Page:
Photo Credit: Rob Stothard
Colonial Management of Death: To be or Not to be Dead in Palestine
The latest article by former ACSS Postdoctoral Fellow, Suhad Daher-Nashef discusses how Israel uses necropolitical and biopolitical powers to manage Palestinian deaths.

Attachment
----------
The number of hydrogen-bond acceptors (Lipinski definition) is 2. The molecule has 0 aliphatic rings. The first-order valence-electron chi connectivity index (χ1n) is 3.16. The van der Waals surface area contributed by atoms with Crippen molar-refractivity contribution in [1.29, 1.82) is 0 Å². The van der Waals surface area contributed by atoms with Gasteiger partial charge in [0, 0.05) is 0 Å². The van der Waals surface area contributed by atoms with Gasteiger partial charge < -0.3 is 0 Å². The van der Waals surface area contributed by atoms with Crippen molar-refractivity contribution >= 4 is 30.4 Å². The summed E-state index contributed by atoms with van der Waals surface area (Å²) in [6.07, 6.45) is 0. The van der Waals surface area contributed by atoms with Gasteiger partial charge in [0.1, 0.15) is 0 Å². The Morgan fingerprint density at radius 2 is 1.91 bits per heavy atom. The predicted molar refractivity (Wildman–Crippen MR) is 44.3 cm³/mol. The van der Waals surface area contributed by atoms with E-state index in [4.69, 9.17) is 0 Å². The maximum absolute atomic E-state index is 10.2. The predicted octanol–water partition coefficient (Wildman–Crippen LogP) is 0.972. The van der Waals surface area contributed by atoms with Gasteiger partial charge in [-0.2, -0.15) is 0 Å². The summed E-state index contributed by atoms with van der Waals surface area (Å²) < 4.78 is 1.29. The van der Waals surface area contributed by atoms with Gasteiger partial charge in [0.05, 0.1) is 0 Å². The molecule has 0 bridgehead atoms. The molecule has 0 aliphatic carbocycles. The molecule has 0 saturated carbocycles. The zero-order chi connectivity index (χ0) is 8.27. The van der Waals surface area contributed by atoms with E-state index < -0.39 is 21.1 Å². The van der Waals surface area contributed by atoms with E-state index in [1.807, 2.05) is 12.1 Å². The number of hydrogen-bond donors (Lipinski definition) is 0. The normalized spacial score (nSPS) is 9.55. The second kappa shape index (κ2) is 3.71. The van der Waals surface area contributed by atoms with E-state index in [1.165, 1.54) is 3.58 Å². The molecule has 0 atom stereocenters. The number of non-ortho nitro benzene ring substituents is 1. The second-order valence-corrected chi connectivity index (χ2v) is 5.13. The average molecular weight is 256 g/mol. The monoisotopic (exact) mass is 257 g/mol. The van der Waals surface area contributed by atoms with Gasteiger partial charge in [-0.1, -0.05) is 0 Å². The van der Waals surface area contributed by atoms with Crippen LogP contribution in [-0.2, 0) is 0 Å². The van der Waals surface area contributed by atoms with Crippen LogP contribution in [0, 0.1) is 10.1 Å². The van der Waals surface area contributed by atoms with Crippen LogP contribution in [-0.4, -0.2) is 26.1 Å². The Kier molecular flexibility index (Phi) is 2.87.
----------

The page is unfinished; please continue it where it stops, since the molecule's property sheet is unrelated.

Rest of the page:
During the late 1960s, Israel had a policy of withholding Palestinian corpses in secret cemeteries, in which each corpse was designated by a number, called the ‘secret cemeteries of numbers’. During the last Palestinian ‘al-Quds [Jerusalem] uprising’ in October 2015, Israel again began withholding killed Palestinians’ bodies, this time storing them in refrigerators. Tens of families experienced the detention and release of the frozen dead body of their relative. Drawing on 19 semi-structured interviews with families from al-Khalil (Hebron), this article traces Israel’s political use of Palestinian bodies to dismantle Palestinian collectivity, and the Palestinians’ use of the same bodies to rebuild their national collectivism. This article also describes Israel’s use of its necropolitical and biopolitical powers to manage the Palestinian death, and the resistance strategies used by Palestinian families to oppose these powers. This study argues that necropolitics includes the coloniser’s management of the colonised grief and bereavement, and the decisions about how, when, where and with whom the colonised should die. That is, it is the power to manage the structure and process of ‘letting die’ and being dead.